Association Affairs

Mass Media fellows wrap up productive summer

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Science  26 Oct 2018:
Vol. 362, Issue 6413, pp. 413-414
DOI: 10.1126/science.362.6413.413-b

Kevin Davenport is working toward a Ph.D. in experimental physics, but he's recently become a bit of an expert on long-billed curlews. During his summer as an American Association for the Advancement of Science Mass Media fellow at the Idaho Stateman, Davenport wrote a story about the unusually high level of human threats to the migratory birds in southwest Idaho.

“I got a lot of immediate feedback from the community,” said Davenport of the story, “which is one of the great things about working for a local paper.”

The AAAS Mass Media Fellows program pairs scientists and engineers like Davenport with media outlets in the United States, giving the researchers a chance to report and write news stories for 10 weeks each summer. Now in its 44th year, the program has supported more than 750 fellows, including highly regarded scientists and journalists.

This year, the program made “major efforts” to place fellows at media outlets away from the U.S. coasts, said Shirley Malcom, director of AAAS Education and Human Resources. At an event held 20 August to showcase the fellows' work, Malcom said, “As I walked around I got excited, because I saw a lot of science being reported in the middle of the country.”

Mass Media fellow Paul Chisholm works with NPR editor Carmel Wroth.

PHOTO: NEIL ORMAN/AAAS

This was the first year that the Statesman has worked with a Mass Media fellow, said the paper's community engagement editor, Bill Manny. Davenport came to work eager to learn, Manny said, and the two of them had a “Socratic summer” of talking over how to write stories with science in them—as opposed to “science stories,” Manny recalled.

Another of Davenport's articles explained fire damage to a concrete overpass that was the result of a fatal interstate accident in west Boise. “That was the story that got the most readership of all the stories he did for us,” said Manny, “and I think it was where he really figured out how you can use a science perspective and a science background on just good basic journalism.”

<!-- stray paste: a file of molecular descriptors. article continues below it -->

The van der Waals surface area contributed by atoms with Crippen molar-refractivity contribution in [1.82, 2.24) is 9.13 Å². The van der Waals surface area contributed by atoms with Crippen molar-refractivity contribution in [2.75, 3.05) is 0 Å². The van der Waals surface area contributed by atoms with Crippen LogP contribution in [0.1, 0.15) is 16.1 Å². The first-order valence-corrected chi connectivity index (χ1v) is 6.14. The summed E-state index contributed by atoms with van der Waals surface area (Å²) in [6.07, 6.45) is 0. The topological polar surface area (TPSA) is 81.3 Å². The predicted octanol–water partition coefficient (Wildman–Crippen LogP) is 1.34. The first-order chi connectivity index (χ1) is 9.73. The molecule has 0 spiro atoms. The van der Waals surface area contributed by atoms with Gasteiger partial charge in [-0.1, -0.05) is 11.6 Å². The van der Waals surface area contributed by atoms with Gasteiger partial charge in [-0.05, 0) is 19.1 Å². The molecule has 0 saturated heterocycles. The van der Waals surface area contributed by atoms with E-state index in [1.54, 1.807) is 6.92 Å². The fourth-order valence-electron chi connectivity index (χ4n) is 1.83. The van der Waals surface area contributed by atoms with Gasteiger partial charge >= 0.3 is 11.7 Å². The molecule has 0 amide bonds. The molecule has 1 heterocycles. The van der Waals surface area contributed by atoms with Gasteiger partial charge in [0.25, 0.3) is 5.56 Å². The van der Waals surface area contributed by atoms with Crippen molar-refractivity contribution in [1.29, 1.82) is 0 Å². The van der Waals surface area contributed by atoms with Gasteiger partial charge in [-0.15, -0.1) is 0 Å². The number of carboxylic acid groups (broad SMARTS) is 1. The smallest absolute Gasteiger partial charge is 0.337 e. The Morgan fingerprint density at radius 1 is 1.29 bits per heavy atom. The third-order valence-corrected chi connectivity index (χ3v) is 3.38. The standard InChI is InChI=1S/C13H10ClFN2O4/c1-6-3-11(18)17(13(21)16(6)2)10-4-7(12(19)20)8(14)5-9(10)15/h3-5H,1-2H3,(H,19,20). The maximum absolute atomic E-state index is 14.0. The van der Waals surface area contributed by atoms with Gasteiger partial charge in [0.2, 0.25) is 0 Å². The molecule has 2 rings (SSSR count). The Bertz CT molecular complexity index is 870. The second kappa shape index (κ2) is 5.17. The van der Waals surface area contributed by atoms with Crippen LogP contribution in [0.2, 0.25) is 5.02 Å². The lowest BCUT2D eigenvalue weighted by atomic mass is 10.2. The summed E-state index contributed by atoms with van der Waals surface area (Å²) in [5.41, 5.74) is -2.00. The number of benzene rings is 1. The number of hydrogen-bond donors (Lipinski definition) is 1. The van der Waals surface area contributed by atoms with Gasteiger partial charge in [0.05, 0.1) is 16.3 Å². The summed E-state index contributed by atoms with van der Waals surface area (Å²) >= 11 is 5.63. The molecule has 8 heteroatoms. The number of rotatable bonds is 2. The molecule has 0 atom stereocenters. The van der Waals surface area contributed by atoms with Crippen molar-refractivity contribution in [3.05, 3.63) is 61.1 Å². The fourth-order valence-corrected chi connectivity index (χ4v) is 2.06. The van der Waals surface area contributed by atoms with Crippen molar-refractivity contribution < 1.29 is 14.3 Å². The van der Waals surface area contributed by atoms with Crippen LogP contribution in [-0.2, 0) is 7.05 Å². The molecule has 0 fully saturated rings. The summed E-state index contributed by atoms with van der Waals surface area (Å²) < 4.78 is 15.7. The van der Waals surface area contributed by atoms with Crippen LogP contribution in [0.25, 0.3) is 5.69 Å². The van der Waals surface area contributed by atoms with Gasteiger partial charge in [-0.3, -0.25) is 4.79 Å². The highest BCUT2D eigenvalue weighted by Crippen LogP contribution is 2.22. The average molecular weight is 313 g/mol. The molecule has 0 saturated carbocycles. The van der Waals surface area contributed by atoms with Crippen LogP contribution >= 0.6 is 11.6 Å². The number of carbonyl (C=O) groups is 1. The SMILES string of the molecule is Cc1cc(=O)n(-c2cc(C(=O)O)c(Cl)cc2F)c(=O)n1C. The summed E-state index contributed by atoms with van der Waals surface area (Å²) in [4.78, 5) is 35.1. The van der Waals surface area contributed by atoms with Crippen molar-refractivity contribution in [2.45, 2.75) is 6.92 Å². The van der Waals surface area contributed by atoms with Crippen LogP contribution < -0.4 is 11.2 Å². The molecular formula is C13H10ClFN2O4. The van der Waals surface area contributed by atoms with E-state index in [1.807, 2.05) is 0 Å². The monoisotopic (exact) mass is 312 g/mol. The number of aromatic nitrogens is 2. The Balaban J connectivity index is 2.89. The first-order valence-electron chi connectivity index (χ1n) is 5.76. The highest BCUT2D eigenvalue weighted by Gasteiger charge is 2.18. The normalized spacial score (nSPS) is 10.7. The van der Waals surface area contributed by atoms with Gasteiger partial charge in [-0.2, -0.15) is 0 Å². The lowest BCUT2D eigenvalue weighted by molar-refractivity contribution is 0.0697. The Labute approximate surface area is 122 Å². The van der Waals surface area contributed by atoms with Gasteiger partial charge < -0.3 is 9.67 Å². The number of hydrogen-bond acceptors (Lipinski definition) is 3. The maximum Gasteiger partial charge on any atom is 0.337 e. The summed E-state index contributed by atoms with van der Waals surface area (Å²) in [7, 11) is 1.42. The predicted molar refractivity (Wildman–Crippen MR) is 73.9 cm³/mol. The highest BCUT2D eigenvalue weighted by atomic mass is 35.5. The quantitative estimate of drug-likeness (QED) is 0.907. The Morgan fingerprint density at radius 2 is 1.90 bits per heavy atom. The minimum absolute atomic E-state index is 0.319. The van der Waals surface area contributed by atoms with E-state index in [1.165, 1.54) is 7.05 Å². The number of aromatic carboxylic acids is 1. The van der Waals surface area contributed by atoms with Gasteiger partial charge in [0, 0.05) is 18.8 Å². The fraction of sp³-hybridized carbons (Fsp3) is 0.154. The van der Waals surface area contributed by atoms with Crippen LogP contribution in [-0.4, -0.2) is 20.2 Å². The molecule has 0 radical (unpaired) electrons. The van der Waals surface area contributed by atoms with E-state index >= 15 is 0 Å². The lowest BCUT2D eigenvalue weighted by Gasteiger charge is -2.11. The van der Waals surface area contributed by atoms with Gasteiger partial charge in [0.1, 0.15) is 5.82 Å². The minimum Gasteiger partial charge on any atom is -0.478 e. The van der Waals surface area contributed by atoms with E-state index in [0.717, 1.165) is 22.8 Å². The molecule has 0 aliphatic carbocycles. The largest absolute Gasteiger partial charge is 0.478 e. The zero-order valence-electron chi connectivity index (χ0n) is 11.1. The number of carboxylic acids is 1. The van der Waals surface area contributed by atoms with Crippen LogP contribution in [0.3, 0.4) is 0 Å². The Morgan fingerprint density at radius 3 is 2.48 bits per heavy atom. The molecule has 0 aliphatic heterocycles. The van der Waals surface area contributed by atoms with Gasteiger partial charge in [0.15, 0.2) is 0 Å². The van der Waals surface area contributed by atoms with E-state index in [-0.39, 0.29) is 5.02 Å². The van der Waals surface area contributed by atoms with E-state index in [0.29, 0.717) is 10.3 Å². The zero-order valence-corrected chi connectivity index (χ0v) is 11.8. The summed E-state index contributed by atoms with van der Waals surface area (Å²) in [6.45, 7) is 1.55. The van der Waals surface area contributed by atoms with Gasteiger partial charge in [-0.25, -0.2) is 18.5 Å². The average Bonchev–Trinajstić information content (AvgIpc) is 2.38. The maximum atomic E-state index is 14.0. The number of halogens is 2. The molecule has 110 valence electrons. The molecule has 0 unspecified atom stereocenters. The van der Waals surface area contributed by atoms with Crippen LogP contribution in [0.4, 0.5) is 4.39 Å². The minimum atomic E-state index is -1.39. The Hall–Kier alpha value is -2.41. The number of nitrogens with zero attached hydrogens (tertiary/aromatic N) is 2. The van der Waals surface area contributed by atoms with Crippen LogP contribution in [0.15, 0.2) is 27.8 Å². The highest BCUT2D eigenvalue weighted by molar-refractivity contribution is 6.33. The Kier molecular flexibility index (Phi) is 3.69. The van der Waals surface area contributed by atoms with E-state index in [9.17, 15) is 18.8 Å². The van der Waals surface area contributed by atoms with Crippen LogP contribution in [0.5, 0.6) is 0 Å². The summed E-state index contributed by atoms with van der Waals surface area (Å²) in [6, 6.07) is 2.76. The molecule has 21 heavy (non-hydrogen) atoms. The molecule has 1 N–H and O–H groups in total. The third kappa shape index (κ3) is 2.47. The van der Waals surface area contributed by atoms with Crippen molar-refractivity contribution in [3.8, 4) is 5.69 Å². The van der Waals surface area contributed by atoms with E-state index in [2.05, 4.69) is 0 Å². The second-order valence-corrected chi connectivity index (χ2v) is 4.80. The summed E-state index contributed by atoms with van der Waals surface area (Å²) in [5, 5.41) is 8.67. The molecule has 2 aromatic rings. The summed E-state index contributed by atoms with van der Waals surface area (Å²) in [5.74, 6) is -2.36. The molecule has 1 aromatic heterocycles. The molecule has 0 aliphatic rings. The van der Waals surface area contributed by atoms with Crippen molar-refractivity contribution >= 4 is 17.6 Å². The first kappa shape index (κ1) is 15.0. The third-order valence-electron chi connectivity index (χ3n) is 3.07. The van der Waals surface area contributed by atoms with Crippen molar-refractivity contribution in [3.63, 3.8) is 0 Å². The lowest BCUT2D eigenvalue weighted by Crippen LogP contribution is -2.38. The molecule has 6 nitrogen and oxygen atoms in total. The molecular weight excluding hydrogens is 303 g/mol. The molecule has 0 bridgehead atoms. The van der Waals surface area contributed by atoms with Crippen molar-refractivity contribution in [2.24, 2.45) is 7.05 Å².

Several of this year's fellows said their science background had prepared them in unexpected ways for their summer jobs. Katherine J. Wu, a Harvard microbiology Ph.D. student who worked with Smithsonian magazine online, found that her time as a scientist “has made me a much better writer,” she said. “I'm not afraid of failure, and I'm not afraid to ask what others might perceive as stupid questions.”

When Alejandra Borunda finished her master's degree in journalism, “I don't think I had the confidence to tell the kinds of science stories that I wanted to tell,” she said. Borunda, who spent her summer working at National Geographic, is now studying for a Ph.D. in earth and environmental sciences at Columbia University. “It took me going back to graduate school and really immersing myself in the nitty gritty of science to realize that I really did have that capability.”

Other fellows said that they were challenged and excited by the pace and environment of the newsroom. “I'm learning a lot more than at any other point in my life, and that includes grad school,” said Paul Chisholm, a recent Ph.D. graduate in entomology from Washington State University who worked at the National Public Radio science desk. “I kind of compare it to a chunk of carbon that is being put under intense pressure. It's a lot of heat, a lot of pressure, but then that piece of carbon comes out the other end as a diamond.”

Kathryn Furby, a recent Ph.D. graduate in marine biology from the University of California, San Diego, wrote about topics from whale sharks to liver disease for The Washington Post. She said that the best part of each week at the paper was the team meeting where reporters and editors discussed their assignments. “I feel like journalists are always gathering stories as a part of their jobs, and that makes them really interesting colleagues.”

As in previous years, some of the fellows hope to use their summer experience to launch a new career in journalism, while others want to take the lessons they've learned back to their work in academia. Francisco Guerrero Bolano, who is finishing a dual Ph.D. in forestry and water resources science at Oregon State University, said that he wants to become more involved in training scientists to become better communicators after his time as a fellow at CNN Español. “Something that I learned from my experience at CNN is that we can compete with entertainment, and that we have an audience, and that audience is sitting in our classrooms and in conferences.”

Anna Groves, who worked for the Milwaukee Journal Sentinel this summer, received her Ph.D. in plant biology from Michigan State University in 2018. She was hired as an assistant editor at Discover magazine after her fellowship.

One of her favorite stories from this summer covered drunk driving and breathalyzer tests. “This story was the one that most of my friends were like, ‘I love that story. I didn't know how that worked, but now I do,’” she said. “I think that's a really fun takeaway, for someone to read something and actually learn something that they will remember.”

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